John Tobin ’78 was used to finding creative ways to finance his education before ever setting foot on the St. Norbert College campus. He and his four siblings already were paying their own way by sophomore year at their Catholic high school.
“The deal my parents made was they would pay for our freshman year, and we would have to pay for the remaining three years of high school tuition and any college,” Tobin recalls. “I worked at Burger King for a couple of years, a hobby shop that sold items such as model car kits, and ad hoc jobs such as helping out on landscaping crews.”
Tobin knew if he wanted to join a group of his high-school friends at St. Norbert, he would need to apply the same creative financing strategies to make his goal a reality. With no grant options available, student employment, part-time jobs and summer work would have to be his ticket.
Introduction to life as a campus employee began almost immediately. Tobin landed a job at the Knight Klub, a bar and grill in the lower level of the Sensenbrenner Union. (These were the days of Wisconsin’s 18-year-old legal drinking age.)
“I remember being put to work the second or third day on campus, because they were having Dime Day where beers were just a dime,” he says. “We had a food stand outside the Union. While everybody else was enjoying Dime Day, I had to work. But it was a great way to meet people.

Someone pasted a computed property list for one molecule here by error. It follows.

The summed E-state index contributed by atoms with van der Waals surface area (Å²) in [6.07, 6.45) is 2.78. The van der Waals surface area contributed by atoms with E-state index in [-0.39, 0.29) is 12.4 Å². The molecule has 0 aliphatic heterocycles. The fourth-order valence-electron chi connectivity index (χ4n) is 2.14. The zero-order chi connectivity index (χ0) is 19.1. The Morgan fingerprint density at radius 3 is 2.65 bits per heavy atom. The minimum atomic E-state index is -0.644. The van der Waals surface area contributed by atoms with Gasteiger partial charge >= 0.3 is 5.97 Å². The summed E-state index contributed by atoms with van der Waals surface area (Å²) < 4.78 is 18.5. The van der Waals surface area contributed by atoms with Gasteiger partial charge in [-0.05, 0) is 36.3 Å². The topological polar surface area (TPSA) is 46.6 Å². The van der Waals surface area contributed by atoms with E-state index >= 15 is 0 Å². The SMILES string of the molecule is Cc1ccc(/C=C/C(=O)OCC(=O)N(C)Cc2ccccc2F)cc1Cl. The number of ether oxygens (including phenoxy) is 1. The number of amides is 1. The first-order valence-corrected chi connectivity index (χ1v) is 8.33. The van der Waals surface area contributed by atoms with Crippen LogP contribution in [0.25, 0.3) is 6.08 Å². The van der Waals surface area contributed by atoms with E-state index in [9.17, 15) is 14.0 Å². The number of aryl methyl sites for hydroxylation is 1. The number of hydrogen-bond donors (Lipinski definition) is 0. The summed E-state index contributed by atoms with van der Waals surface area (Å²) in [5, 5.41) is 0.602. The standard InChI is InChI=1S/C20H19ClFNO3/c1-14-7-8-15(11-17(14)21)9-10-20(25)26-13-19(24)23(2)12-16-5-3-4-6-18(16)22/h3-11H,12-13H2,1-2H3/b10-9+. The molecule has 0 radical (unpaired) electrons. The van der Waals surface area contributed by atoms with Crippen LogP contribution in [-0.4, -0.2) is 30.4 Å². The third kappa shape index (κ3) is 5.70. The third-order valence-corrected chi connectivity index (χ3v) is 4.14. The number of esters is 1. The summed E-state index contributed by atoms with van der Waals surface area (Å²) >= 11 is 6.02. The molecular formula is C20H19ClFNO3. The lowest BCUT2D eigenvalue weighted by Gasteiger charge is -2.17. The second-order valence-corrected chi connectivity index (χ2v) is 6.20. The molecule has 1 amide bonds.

“I knew (funding college) was going to be on me. I didn’t get a scholarship per se, but I was able to get that job at the Knight Klub, where I cooked in the grill area and waited on people at the bar. That was my job for two years to supplement student loans and my other earnings to pay for college.”
Tobin then moved to the campus print shop, where he produced signs for the college. He also worked at the Irish Pub just off campus, and made time to participate in track Campaign Goal: To Create Opportunity Providing Financial Aid for Students and field, where he was a three-time letterman.
Work didn’t end with the completion of the academic year. A family friend secured him a job in maintenance at a tool and die factory in Illinois during the summers and over holiday breaks. Sharing off-campus apartments with other students his final two years reduced housing expenses to as little as $25 per month.
“I learned a mechanical aptitude at the factory, because we had to trouble-shoot the punch press equipment,” he says. “And out of survival, I learned how to do my own car repairs and cooked for myself.”
Understanding the challenges of financing college, Tobin has given to the St. Norbert Fund since shortly after graduation. His first donations were a modest $20 as he worked to pay off student loans of almost $100 per month. Now senior director of customer development for iconic toy maker Lego Systems, Inc., he continues to support the fund annually, making a difference for today’s students as they complete their higher education journeys.
“I know how hard it was for me to work and get through school,” Tobin says. “I couldn’t have done it without getting those part-time jobs and student loans. Donating is a nice way to give back and help somebody else. I knew $20 wouldn’t go a long way back then, but I was able to increase my giving as time went by.”